Dominion Midstream Is In Need Of Some Transparency

| About: Dominion Midstream (DM)

Summary

Dominion Midstream's future relies primarily on its liquefaction project.

However, we've gotten no guidance on liquefaction's potential future cash stream.

It is frustrating to see a lack of independent conference calls and public presentations.

Dominion Midstream (NYSE:DM) entered the market as an extremely attractive up-and-coming MLP, and appetite from institutional investors was ravenous. In the hot energy market of 2014, the company could do no wrong, and shares quickly doubled from their initial IPO valuations. The market had high expectations for Dominion Midstream, as the deep ties to the mammoth general partner and sponsor (Dominion Resources (NYSE:D)) all but ensured a healthy, continuous stream of dropdowns. The recent take-out of Questar (NYSE:STR), an integrated natural gas utility that operated in and around the Rocky Mountains, by Dominion only bolsters asset availability.

As many investors know, energy markets took quite the turn, and even structurally sound companies like Dominion Midstream got swept up in that sell-off. Shares now sit around all-time lows, despite what looks to be favorable long-term trends for the company. Is it time to pick up some equity interest in this beaten-down midstream player?

Overview

Dominion Midstream has a pretty cut-and-dry MLP relationship, with one exception. Dominion holds a 64.1% limited partnership interest and full general partner interest, and as expected, is entitled to receive incentive distribution rights (IDRs). Like with most IDRs, there is a sliding scale, with limited partners benefiting early on when it comes to quarterly distribution entitlement, with the scale eventually sliding to favor the general partner. With the current quarterly distribution at $0.2355/share, Dominion Midstream is currently nearing the final hurdle rate, after which the general partner is entitled to half of all operating surplus above that hurdle.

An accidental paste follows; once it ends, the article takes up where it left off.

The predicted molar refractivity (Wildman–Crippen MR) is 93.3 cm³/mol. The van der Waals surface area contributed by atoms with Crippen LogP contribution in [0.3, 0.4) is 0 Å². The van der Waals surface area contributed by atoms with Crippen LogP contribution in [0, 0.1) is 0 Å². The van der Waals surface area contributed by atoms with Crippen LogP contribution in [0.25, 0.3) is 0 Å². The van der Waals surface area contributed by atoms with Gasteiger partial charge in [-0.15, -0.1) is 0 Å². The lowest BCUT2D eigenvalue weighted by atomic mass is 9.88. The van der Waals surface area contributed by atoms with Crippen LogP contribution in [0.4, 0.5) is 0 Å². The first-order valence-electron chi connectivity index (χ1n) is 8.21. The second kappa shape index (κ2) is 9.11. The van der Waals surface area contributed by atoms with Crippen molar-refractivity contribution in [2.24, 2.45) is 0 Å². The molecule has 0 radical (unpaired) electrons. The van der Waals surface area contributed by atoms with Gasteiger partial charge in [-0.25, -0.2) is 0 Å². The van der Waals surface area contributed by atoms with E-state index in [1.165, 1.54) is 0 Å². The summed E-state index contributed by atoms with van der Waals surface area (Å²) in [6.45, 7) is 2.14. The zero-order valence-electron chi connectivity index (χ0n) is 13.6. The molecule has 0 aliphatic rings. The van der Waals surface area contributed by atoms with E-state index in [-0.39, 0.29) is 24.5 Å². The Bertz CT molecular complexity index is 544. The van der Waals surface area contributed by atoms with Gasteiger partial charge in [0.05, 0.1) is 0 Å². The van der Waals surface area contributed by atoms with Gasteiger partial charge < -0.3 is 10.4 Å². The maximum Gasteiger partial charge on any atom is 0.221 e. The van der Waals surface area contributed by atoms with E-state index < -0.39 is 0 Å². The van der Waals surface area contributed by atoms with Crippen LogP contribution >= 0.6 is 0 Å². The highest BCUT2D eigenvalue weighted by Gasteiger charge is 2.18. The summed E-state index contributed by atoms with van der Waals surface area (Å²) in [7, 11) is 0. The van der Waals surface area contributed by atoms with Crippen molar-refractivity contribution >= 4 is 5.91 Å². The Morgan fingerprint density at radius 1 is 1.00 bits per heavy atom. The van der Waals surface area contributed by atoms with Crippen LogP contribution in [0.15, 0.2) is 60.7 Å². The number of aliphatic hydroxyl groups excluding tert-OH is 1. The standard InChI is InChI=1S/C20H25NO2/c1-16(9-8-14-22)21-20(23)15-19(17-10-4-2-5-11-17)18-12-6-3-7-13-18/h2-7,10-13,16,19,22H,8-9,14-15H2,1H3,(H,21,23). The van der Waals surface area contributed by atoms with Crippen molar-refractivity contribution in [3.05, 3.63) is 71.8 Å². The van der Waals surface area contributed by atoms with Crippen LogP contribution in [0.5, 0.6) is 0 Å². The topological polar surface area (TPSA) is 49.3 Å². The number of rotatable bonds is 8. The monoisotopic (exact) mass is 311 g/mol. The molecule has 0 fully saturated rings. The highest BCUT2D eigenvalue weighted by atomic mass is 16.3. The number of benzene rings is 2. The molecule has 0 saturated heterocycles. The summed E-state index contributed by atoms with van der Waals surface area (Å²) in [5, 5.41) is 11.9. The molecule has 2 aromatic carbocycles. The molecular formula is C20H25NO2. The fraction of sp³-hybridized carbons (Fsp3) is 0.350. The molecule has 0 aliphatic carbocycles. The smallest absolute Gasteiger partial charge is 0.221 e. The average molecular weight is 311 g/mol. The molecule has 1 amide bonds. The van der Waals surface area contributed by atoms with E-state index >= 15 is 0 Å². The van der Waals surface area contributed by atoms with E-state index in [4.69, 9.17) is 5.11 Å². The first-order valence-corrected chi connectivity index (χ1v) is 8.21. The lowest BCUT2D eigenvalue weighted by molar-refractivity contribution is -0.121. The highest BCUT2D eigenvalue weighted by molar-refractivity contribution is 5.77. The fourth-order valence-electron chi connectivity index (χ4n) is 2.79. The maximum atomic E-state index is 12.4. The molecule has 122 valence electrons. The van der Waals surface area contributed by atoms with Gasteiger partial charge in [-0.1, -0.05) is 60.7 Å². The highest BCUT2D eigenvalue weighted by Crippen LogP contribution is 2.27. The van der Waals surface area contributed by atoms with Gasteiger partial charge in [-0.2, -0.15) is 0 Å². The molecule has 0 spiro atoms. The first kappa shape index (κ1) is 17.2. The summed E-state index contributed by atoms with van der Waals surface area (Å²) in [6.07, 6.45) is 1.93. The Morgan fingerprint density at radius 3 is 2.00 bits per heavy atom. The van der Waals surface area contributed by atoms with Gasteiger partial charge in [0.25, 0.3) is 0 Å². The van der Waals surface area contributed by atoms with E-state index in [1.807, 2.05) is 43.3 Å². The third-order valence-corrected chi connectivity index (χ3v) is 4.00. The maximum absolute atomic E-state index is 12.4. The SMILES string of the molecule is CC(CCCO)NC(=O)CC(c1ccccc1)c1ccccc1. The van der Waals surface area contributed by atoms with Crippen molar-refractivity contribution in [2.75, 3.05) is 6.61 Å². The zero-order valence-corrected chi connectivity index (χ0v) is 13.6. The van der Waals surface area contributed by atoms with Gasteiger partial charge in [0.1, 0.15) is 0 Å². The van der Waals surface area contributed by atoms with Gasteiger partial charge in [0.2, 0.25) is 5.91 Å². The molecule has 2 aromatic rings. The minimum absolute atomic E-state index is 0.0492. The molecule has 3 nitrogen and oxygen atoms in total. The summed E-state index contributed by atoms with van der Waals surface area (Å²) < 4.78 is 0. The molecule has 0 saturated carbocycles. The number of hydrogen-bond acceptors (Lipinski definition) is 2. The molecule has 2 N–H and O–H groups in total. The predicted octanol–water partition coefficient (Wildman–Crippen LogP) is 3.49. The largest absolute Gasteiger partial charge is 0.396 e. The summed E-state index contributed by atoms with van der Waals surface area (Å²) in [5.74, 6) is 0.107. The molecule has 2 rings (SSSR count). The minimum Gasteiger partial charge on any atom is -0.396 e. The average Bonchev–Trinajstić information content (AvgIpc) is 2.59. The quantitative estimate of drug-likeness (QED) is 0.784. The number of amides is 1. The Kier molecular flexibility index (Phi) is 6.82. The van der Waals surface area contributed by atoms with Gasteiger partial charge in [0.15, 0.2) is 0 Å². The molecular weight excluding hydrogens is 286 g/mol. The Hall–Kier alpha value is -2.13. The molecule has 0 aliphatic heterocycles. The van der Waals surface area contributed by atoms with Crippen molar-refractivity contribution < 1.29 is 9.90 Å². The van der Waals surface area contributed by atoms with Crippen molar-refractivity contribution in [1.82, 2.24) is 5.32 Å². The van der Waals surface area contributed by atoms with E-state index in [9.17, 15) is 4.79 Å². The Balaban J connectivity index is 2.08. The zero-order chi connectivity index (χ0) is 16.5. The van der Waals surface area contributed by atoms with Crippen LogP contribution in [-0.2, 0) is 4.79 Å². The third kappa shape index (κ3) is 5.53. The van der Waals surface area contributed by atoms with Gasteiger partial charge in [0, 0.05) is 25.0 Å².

*Dominion Midstream, 2015 Form 10-K

This is par for the course, and should not be new to even mildly experienced MLP investors. However, what is rather unique about the Dominion Midstream ownership structure is Dominion Midstream's 100% preferred equity interest (and general partner interest) in Dominion Cove Point, held through one of its holding companies. This represents a flip of the partnership structure, as Dominion actually holds the common equity (lower tier) ownership interest in this asset, although it does indirectly control the asset through its majority stake in Dominion Midstream.

Cove Point's current operations consist of liquid natural gas (LNG) import and storage services, along with the transportation of domestic natural gas and re-gasified LNG to markets along the Eastern seaboard. The company has several counterparties that have agreements in place to liquefy natural gas to use during peak periods in the winter. These customers pay fixed monthly charges regardless of the underlying use, which generates a substantial portion of current revenue for Dominion Midstream. Many of these contracts expire from 2017-2023, but the company has a plan there: natural gas exports.